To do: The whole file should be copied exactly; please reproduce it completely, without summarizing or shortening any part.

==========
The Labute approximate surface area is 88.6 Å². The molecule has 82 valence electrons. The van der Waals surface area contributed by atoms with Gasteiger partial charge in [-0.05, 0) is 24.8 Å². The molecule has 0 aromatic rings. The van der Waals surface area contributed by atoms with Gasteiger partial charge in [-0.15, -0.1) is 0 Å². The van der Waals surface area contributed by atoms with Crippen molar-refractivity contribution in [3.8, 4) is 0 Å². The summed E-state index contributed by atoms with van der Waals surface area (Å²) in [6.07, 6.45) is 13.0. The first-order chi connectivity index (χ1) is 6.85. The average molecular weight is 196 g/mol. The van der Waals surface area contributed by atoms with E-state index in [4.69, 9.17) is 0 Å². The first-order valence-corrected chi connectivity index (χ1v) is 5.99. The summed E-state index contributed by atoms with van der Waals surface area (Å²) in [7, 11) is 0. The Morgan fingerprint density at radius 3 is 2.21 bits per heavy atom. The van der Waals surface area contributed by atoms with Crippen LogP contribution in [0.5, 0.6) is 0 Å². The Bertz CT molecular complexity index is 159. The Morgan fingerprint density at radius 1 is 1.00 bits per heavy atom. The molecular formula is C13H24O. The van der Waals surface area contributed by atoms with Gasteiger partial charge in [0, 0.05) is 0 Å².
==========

The Labute approximate surface area is 88.6 Å². The molecule has 82 valence electrons. The van der Waals surface area contributed by atoms with Gasteiger partial charge in [-0.05, 0) is 24.8 Å². The molecule has 0 aromatic rings. The van der Waals surface area contributed by atoms with Gasteiger partial charge in [-0.15, -0.1) is 0 Å². The van der Waals surface area contributed by atoms with Crippen molar-refractivity contribution in [3.8, 4) is 0 Å². The summed E-state index contributed by atoms with van der Waals surface area (Å²) in [6.07, 6.45) is 13.0. The first-order chi connectivity index (χ1) is 6.85. The average molecular weight is 196 g/mol. The van der Waals surface area contributed by atoms with E-state index in [4.69, 9.17) is 0 Å². The first-order valence-corrected chi connectivity index (χ1v) is 5.99. The summed E-state index contributed by atoms with van der Waals surface area (Å²) in [7, 11) is 0. The Morgan fingerprint density at radius 3 is 2.21 bits per heavy atom. The van der Waals surface area contributed by atoms with Crippen LogP contribution in [0.5, 0.6) is 0 Å². The Bertz CT molecular complexity index is 159. The Morgan fingerprint density at radius 1 is 1.00 bits per heavy atom. The molecular formula is C13H24O. The van der Waals surface area contributed by atoms with Gasteiger partial charge in [0, 0.05) is 0 Å².